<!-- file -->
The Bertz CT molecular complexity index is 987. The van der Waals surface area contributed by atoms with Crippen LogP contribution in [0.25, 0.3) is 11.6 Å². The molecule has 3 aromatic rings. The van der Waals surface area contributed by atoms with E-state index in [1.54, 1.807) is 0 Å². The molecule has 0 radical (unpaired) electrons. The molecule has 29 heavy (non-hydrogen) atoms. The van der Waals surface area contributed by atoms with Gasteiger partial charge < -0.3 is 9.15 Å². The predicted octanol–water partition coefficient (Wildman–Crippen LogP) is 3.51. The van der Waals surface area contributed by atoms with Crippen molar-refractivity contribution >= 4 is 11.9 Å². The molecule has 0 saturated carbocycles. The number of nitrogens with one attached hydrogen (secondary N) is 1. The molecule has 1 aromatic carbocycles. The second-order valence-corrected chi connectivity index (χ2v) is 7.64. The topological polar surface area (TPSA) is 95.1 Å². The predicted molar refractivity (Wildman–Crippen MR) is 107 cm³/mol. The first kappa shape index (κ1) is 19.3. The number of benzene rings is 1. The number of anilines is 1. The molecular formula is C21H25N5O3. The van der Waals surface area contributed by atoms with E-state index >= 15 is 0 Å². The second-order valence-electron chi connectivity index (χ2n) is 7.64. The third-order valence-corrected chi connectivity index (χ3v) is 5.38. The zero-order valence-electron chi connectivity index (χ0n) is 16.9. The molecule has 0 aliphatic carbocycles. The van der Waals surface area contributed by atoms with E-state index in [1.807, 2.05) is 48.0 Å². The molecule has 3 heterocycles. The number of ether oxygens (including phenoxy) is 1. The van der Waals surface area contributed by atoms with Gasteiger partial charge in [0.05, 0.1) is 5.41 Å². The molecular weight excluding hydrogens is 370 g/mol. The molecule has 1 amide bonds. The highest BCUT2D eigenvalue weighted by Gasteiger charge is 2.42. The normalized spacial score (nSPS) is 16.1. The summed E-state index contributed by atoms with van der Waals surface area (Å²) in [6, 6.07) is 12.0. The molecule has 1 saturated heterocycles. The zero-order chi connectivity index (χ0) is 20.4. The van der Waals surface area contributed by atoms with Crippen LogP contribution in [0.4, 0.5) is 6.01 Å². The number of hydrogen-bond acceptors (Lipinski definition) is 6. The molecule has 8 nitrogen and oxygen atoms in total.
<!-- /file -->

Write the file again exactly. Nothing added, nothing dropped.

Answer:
The Bertz CT molecular complexity index is 987. The van der Waals surface area contributed by atoms with Crippen LogP contribution in [0.25, 0.3) is 11.6 Å². The molecule has 3 aromatic rings. The van der Waals surface area contributed by atoms with E-state index in [1.54, 1.807) is 0 Å². The molecule has 0 radical (unpaired) electrons. The molecule has 29 heavy (non-hydrogen) atoms. The van der Waals surface area contributed by atoms with Gasteiger partial charge < -0.3 is 9.15 Å². The predicted octanol–water partition coefficient (Wildman–Crippen LogP) is 3.51. The van der Waals surface area contributed by atoms with Crippen molar-refractivity contribution >= 4 is 11.9 Å². The molecule has 0 saturated carbocycles. The number of nitrogens with one attached hydrogen (secondary N) is 1. The molecule has 1 aromatic carbocycles. The second-order valence-corrected chi connectivity index (χ2v) is 7.64. The topological polar surface area (TPSA) is 95.1 Å². The predicted molar refractivity (Wildman–Crippen MR) is 107 cm³/mol. The first kappa shape index (κ1) is 19.3. The number of benzene rings is 1. The number of anilines is 1. The molecular formula is C21H25N5O3. The van der Waals surface area contributed by atoms with E-state index >= 15 is 0 Å². The second-order valence-electron chi connectivity index (χ2n) is 7.64. The third-order valence-corrected chi connectivity index (χ3v) is 5.38. The zero-order valence-electron chi connectivity index (χ0n) is 16.9. The molecule has 0 aliphatic carbocycles. The van der Waals surface area contributed by atoms with E-state index in [1.807, 2.05) is 48.0 Å². The molecule has 3 heterocycles. The number of ether oxygens (including phenoxy) is 1. The van der Waals surface area contributed by atoms with Gasteiger partial charge in [0.05, 0.1) is 5.41 Å². The molecular weight excluding hydrogens is 370 g/mol. The molecule has 1 amide bonds. The highest BCUT2D eigenvalue weighted by Gasteiger charge is 2.42. The normalized spacial score (nSPS) is 16.1. The summed E-state index contributed by atoms with van der Waals surface area (Å²) in [6, 6.07) is 12.0. The molecule has 1 saturated heterocycles. The zero-order chi connectivity index (χ0) is 20.4. The van der Waals surface area contributed by atoms with Crippen LogP contribution in [0.4, 0.5) is 6.01 Å². The number of hydrogen-bond acceptors (Lipinski definition) is 6. The molecule has 8 nitrogen and oxygen atoms in total.